Miller, Maurer offer glimmer of hope in Mariners' 7-5 win over A's

Staff writerSeptember 28, 2013 

Athletics Mariners Baseball

Oakland Athletics' Jed Lowrie flips his bat after striking out for the third out with the bases loaded against the Seattle Mariners during the eighth inning of a baseball game in Seattle, Saturday, Sept. 28, 2013. (AP Photo/John Froschauer)


— The Seattle Mariners are trying to supply some hope for next season on the field.

While the bizarre, and at times absurd, soap opera of manager Eric Wedge’s decision to leave the organization and upper management’s decision to keep general manager Jack Zduriencik for another year plays out in media comments and closed door conversation, the players on the field are at least trying to salvage something in the final weekend of this season.

On Saturday, Brad Miller blasted a pair of home runs, including his first career grand slam, Justin Smoak hit a two-run homer and Brandon Maurer picked up his fifth win in Seattle’s 7-5 win over the Oakland Athletics at Safeco Field.

“There are still games to be played,” Miller said. “There is one more tomorrow. We are learning that’s part of being a professional is getting your work done and going out there and trying to win.”

Smoak gave the Mariners a 2-0 lead in the second inning, hammering a 1-0 fastball from Athletics starter Jarrod Parker over the wall in right for his 20th home run of the season —a career high.

“That’s a benchmark, that’s a big deal,” said Mariners manager Eric Wedge, who stayed with Smoak despite hisearly struggles this season. “He’s been much more consistent in the second half. I like the way he’s driving the ball.”

Miller was also driving the ball, blasting a solo homer off Parker to right-center in the third inning, pushing the lead to 3-1.

But that was only a warm-up for Miller’s next at-bat.

Parker loaded the bases in the fifth inning, giving up three consecutive singles to Dustin Ackley, Mike Zunino and Nick Franklin. The Athletics had lefty Jerry Blevins warming up in the bullpen, when Oakland pitching coach Curt Young went out to the pitcher’s mound to talk to Parker.

“I wasn’t sure…” Miller said of a possible pitching change. “They have a lot of good starters so I think they are going to ride those guys. No matter who it was, I was just trying to get the guy on third in.”

Miller instead brought all the runners in with one swing, yanking a 2-1 fastball just inside the right field foul pole for his first career grand slam.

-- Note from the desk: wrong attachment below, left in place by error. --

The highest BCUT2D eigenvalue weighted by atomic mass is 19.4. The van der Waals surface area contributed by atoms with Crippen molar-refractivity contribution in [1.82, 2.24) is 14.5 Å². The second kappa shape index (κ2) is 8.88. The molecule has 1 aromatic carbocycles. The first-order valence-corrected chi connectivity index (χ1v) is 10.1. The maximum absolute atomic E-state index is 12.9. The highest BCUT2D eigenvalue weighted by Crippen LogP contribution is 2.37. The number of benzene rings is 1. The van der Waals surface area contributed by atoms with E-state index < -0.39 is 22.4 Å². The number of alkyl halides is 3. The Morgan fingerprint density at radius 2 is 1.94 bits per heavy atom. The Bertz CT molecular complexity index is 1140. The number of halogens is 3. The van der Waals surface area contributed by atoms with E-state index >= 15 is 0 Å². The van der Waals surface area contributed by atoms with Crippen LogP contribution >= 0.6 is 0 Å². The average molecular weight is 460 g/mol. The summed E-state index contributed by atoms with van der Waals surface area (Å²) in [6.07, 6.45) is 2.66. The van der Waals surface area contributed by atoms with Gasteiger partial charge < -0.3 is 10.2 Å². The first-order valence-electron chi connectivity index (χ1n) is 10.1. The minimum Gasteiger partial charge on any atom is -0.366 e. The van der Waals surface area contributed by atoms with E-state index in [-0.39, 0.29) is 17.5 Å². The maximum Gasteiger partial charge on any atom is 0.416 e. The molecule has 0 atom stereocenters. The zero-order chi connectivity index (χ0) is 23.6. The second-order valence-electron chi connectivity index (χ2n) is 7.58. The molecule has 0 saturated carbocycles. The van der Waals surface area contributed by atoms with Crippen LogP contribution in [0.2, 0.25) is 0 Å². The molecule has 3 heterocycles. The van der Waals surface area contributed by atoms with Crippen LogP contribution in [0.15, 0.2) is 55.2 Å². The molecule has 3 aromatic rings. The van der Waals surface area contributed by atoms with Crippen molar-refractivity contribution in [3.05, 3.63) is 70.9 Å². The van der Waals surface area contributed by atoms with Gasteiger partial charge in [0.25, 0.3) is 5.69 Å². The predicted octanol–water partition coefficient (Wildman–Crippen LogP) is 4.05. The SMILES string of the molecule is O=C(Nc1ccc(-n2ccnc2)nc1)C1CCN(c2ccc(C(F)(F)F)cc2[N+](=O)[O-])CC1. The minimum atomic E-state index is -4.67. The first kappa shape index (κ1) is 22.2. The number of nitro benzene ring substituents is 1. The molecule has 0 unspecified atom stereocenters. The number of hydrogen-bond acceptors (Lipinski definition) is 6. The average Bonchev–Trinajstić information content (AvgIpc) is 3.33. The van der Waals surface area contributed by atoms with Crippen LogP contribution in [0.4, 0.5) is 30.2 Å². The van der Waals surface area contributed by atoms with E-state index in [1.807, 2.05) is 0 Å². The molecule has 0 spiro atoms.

“Miller was hunting the heater,” Athletics, and former Mariners, manager Bob Melvin said.

But that’s Miller’s mindset. While some hitters go passive and look for the perfect pitch with bases loaded, he stays aggressive on fastballs.

“That’s not his personality,” Wedge said of being overly selective. “You try to be too perfect sometimes, but he’s up there ready to rip.”

It was Seattle’s seventh grand slam of the season, second most in the American League.

It was the third multi-home run game for Miller this season — a Mariners rookie record. Miller just seems to hit all of his home runs in pairs.

“I don’t know,” he said chuckling. “But I will take it. I’m glad to drive the ball and drive the (runners) in.”

Miller’s grand slam gave Maurer enough run support so that the bullpen couldn’t cost him a decision.

Maurer pitched 5ª innings, giving up two runs on six hits with a walk and five strikeouts. He gave up a run on a Coco Crisp sacrifice fly in the third and then was lifted in the sixth inning after giving up an RBI single to Alberto Callaspo. Still, Wedge liked what he saw.

“If you look at his last three outings, he’s been really consistent,” Wedge said. “He’s really making strides in regards to his composure and handling his emotions out there.”

Maurer believes he’s nothing like the over-emotional pitcher that made his big league debut at the start of the season.

“Early on I was going out there trying to throw the best pitch or trying to throw a little harder, now I just go out there and trust what I got,” he said. “I feel … different. I’m much more confident going into this offseason.”

The Mariners bullpen, however, didn’t allow the 7-2 lead to appear safe.

Chance Ruffin gave up three runs on two hits in two-thirds of inning, including back-to-back homers to Callaspo and Brandon Moss.

With the lead only 7-5, Yoervis Medina loaded the bases in the eighth inning, but struck out Jed Lowrie to get out of the jam.

Danny Farquhar removed some of the drama working a 1-2-3 ninth inning with two strikeouts to notch his 16th save.

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